Riad Salameh, governor of Lebanon's central bank, speaks to the Financial Times in his office in Beirut, Lebanon, on October 30, 2017. [Sam Tarling for the Financial Times]

The governor of the Bank of Lebanon Riad Salamé would have informed the public prosecutor, Judge Ghassan Oweidat, of the closure of the accounts of the Bank of Lebanon with foreign correspondent banks, indicates the newspaper Al Akhbar. This letter was transferred by the magistrate to the President of the Republic, General Michel Aoun, to the outgoing Prime Minister Hassan Diab and to the outgoing ministers of finance Ghazi Wazni and of Justice Marie Claude Najm.

These would include dollar accounts with Wells Fargo, sterling accounts with HSBC, Swedish krona with Danske and Canadian dollar accounts with CIBS.

According to the governor of the Banque du Liban, these decisions would be motivated by the state of default, the political campaigns targeting the Bank of Lebanon and by “the judicial outcry”, allusion to accusations of embezzlement and corruption against Riad. Salamé himself

At the same time, the correspondent banks of the local private banks increased the guarantees required to continue to open the necessary lines of credit, in particular for the importation of goods, despite the publication of BdL circular 154 which raised to 3% funds deposited by local banks in foreign currencies.

In addition, Jp Morgan would ask for an increase in the guarantees of the lines of credit necessary, among other things for the importation of fuel, but also would refuse for the time being, to grant the lines of credit necessary for the payment of the German company Combi Lift for carry out the removal of hazardous materials from the Port of Beirut.

The Lebanese daily believes, in its article, that the governor of the Banque du Liban would thus try to escape the investigations of various countries targeting him, in particular after the publication of information of a group in Great Britain accusing him of corruption and embezzlement with the complicity of his brother Raja and his right-hand man Marianne Hoayek or his responsibility in the current crisis, recalling in particular that he was at the origin of the monetary policy followed for years.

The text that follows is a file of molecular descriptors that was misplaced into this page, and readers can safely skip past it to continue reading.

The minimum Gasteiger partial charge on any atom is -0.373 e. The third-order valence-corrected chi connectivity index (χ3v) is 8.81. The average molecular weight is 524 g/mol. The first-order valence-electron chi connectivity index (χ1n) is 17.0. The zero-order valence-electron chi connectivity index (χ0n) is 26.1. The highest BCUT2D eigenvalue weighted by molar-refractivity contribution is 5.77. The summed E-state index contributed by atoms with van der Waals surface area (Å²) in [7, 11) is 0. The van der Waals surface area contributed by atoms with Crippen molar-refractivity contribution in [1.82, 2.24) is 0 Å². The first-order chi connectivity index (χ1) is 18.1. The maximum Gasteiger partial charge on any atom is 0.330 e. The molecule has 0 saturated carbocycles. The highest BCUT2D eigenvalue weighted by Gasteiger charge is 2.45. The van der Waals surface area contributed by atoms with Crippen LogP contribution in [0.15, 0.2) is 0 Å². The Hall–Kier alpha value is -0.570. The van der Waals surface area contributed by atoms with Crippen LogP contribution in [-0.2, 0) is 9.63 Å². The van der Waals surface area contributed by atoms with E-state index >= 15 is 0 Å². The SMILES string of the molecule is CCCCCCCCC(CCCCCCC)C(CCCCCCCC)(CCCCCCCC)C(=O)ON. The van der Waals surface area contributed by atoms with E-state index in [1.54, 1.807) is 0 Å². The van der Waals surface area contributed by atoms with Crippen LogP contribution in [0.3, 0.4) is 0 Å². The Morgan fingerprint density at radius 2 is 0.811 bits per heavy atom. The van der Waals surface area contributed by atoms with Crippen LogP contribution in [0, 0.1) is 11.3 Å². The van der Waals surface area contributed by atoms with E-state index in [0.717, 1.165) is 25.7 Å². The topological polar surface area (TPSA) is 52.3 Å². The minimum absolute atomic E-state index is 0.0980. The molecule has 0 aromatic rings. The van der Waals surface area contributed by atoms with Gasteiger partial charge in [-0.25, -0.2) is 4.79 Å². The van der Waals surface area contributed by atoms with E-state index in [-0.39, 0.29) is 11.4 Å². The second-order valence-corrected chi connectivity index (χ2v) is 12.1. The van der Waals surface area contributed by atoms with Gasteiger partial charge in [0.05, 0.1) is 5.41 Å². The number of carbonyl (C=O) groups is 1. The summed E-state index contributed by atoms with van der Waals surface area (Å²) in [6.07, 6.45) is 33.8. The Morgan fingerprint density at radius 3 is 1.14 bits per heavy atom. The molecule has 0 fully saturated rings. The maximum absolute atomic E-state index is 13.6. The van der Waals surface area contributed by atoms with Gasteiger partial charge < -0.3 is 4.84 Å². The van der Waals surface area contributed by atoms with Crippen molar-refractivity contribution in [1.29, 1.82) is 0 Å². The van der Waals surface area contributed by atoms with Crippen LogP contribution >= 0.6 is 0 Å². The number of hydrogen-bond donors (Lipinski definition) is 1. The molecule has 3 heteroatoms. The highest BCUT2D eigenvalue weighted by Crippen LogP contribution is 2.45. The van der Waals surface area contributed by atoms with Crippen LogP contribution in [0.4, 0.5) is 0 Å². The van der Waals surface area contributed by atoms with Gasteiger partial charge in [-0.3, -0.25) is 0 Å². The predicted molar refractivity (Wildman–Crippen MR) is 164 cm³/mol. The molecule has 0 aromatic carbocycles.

Riad Salamé in the legal turmoil

A group of activists based in London has accused the governor of the Bank of Lebanon, Riad Salamé and his relatives by name, of corruption and laundering of dirty money.

The group called Guernica37 transmitted this report to the British police last year as well as to the National Crime Agency. This report was prepared at the request of Lebanese civil society activist groups.

A preliminary investigation is also said to be underway to verify the information published. It will then be a question of opening a formal investigation.

Riad Salamé could thus have embezzled several hundreds of billions of Lebanese pounds, reinvested in financial assets in Great Britain, accuse the authors of this report who also transmitted it to the judicial authorities of other European countries.
Riad Salamé, who has read this report believes that these are false allegations.

This report accuses the governor of the Banque du Liban in particular of having provided the benefit of a certain number of his relatives, including his former son-in-law, a lawyer. Recourse to the services of the latter was then compulsory in order to proceed with over-the-counter purchases of Lebanese banks.

The Guernica report37

210105-Lebanon-Corruption-redacted-copy-1

Charges of embezzlement already rejected by Riad Salamé

As a reminder, Riad Salamé had categorically rejected the accusations of the Swiss authorities who had asked for details concerning certain transfers . He said he had transferred the sum of $ 240 million only abroad since 2002.

Some sources indicate that, in addition to the governor of the Banque du Liban himself, his brother Raja and his assistant Marianne Hoayek would be targeted by the investigation.